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7 Questions with Chad Haverkamp
helps you in your leadership.
7 Questions with Chad Haverkamp
Name: Chad Haverkamp
Current title: COO/Principal
Current organisation: Jarvis Community Christian School
Chad Haverkamp is currently the COO/Principal at Jarvis Community Christian School. He has been in this role since September 2016. He was a teacher for 3 years in the Grade 7/8 classroom of the school before moving to the office.
Chad takes on the roles of leadership in his organization but is particularly fond of conflict management and conflict resolution. He and his wife, Karisa (Psychotherapist), are in the midst of starting a conflict mediation consulting company due to their varying areas of interest and expertise.
Chad is an alumni of Redeemer University (BSc), D'Youville College (MSc), and Dordt University (MEd).
1. What have you found most challenging as a leader in the education sector?
You are leading an institution that takes care of a parent's prized possession... its child.
As in all sectors, effective leadership in the education sector is related so closely with people management and relationships. However, when it comes to a person's child, emotions can be high.
In addition, often teachers identify so closely with their work. They do deeply care about doing their work well. They do care about students. However, when it comes to their work, they can be protective because discussions into classrooms can be heard through the lens of the teacher's identity.
As a result, effective relational skills in working with parents as well as working with staff are pivotal to the success of the school. This is THE challenge and depending on the leader, also the most draining on your time and resources.
2. How do you structure your work days from waking up to going to sleep?
When I get up in the morning, I am the only one awake in my home. By the time I get to taking my shower, my two boys are waking up and being loud in their bedroom. Every morning, I need to get them settled down so that my wife and newborn daughter can continue to sleep. I then take my shower and the boys come out of their room.
I make breakfast for my wife and I. It is eggs every morning with some sort of bread option. Anything from scrambled eggs on a wrap, to fried eggs on toast. It all tastes better with avocado!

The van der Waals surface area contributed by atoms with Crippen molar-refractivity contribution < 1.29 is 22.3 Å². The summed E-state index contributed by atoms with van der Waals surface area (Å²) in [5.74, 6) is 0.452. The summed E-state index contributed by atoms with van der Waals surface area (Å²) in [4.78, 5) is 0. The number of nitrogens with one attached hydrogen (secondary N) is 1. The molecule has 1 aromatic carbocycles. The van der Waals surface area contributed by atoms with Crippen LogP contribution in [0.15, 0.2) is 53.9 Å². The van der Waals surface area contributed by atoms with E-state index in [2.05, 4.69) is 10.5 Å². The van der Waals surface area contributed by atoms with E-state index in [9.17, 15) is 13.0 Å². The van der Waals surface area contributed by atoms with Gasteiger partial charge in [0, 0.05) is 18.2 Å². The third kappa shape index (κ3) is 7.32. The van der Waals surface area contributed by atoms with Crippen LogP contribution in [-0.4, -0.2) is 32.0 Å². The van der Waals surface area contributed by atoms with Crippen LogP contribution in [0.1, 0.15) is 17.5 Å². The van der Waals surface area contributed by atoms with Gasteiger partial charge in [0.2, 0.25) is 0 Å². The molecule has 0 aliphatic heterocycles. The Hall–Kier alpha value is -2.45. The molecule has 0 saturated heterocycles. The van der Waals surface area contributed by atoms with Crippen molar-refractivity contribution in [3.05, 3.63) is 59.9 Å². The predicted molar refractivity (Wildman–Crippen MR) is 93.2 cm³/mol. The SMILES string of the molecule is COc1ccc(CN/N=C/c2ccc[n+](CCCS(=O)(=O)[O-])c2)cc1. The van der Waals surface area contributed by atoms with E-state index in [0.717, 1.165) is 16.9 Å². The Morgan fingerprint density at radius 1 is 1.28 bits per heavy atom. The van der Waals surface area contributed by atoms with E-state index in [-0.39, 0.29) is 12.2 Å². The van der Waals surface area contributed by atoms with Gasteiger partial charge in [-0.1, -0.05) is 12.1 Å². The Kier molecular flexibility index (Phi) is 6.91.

I head off to work and arrive in my office. I get into the school and I am one of the first 3 staff members to arrive. I sit at my desk and plan out what I would like to accomplish for the day referring to my "To-Do" list.
As the morning progresses, staff and students show up at the building and I get out into the halls to say good morning to people as I head down the halls. I place a priority on greeting each person by name. Especially for students, they need to know that they are known and belong and that starts with me!
I get back to my office and work on my list of items. Some items are cyclical and need to be done at the same times each year, some are one-offs that are specific to that moment in time. I head over to our staff lunchroom at breaks and just sit and chat with the staff that are there.
By the afternoon, I go and teach my Grade 7/8 mathematics class (I am still in a classroom a bit) and this keeps my feet grounded into the teaching part of schools. I love being able to still relate with students at that level.
Finally, the day ends and I finalize my day by listing out my upcoming jobs. I correspond with the staff about upcoming tasks and events. I am very rigid in my time schedule and usually leave work at the same time each day. When I am at work, I work hard. When I leave, I am available, but I leave work there!
When I arrive home, my wife and I sit down to coffee together and catch up on our days. Our kids are either sleeping or we let them watch an episode of their favorite television series (right now it is Bob the Builder). We get supper together and enjoy a meal. My wife cooks most of the time, so I do dishes following dinner.
Sometimes I have evening meetings that I head back to my school for, but if not, I get down and play with my kids. Whether reading books or building train tracks, after a good meal and divesting my day, it usually smiles at that point.
We put our kids to bed for the night and then my wife and I settle in. We usually sit on the couch together chatting, reading books, doing devotion, or possibly watching some TV. If during the winter months, I get our woodstove firing for the night, then off to bed.